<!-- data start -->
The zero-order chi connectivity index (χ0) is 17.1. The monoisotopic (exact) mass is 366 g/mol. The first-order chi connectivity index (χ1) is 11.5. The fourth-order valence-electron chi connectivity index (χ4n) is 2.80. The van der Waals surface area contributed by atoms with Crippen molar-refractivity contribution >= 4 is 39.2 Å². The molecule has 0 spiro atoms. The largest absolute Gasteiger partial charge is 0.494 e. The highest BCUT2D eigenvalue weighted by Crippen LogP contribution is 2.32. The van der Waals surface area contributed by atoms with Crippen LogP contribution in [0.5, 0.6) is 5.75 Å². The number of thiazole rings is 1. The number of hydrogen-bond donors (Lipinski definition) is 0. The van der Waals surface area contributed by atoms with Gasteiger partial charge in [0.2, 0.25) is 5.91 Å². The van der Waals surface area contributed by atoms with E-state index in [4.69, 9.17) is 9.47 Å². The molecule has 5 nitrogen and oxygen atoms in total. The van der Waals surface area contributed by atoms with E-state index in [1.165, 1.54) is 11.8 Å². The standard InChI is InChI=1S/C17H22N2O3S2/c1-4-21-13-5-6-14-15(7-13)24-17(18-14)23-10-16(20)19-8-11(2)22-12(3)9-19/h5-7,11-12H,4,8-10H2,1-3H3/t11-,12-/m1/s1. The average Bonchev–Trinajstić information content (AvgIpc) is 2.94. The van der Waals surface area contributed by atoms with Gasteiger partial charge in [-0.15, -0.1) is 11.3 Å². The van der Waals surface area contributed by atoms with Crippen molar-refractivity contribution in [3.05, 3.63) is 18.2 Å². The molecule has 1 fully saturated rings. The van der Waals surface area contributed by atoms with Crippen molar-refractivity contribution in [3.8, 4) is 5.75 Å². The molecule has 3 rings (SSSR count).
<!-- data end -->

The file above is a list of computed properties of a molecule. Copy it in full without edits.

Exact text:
The zero-order chi connectivity index (χ0) is 17.1. The monoisotopic (exact) mass is 366 g/mol. The first-order chi connectivity index (χ1) is 11.5. The fourth-order valence-electron chi connectivity index (χ4n) is 2.80. The van der Waals surface area contributed by atoms with Crippen molar-refractivity contribution >= 4 is 39.2 Å². The molecule has 0 spiro atoms. The largest absolute Gasteiger partial charge is 0.494 e. The highest BCUT2D eigenvalue weighted by Crippen LogP contribution is 2.32. The van der Waals surface area contributed by atoms with Crippen LogP contribution in [0.5, 0.6) is 5.75 Å². The number of thiazole rings is 1. The number of hydrogen-bond donors (Lipinski definition) is 0. The van der Waals surface area contributed by atoms with Gasteiger partial charge in [0.2, 0.25) is 5.91 Å². The van der Waals surface area contributed by atoms with E-state index in [4.69, 9.17) is 9.47 Å². The molecule has 5 nitrogen and oxygen atoms in total. The van der Waals surface area contributed by atoms with E-state index in [1.165, 1.54) is 11.8 Å². The standard InChI is InChI=1S/C17H22N2O3S2/c1-4-21-13-5-6-14-15(7-13)24-17(18-14)23-10-16(20)19-8-11(2)22-12(3)9-19/h5-7,11-12H,4,8-10H2,1-3H3/t11-,12-/m1/s1. The average Bonchev–Trinajstić information content (AvgIpc) is 2.94. The van der Waals surface area contributed by atoms with Gasteiger partial charge in [-0.15, -0.1) is 11.3 Å². The van der Waals surface area contributed by atoms with Crippen molar-refractivity contribution in [3.05, 3.63) is 18.2 Å². The molecule has 1 fully saturated rings. The van der Waals surface area contributed by atoms with Crippen molar-refractivity contribution in [3.8, 4) is 5.75 Å². The molecule has 3 rings (SSSR count).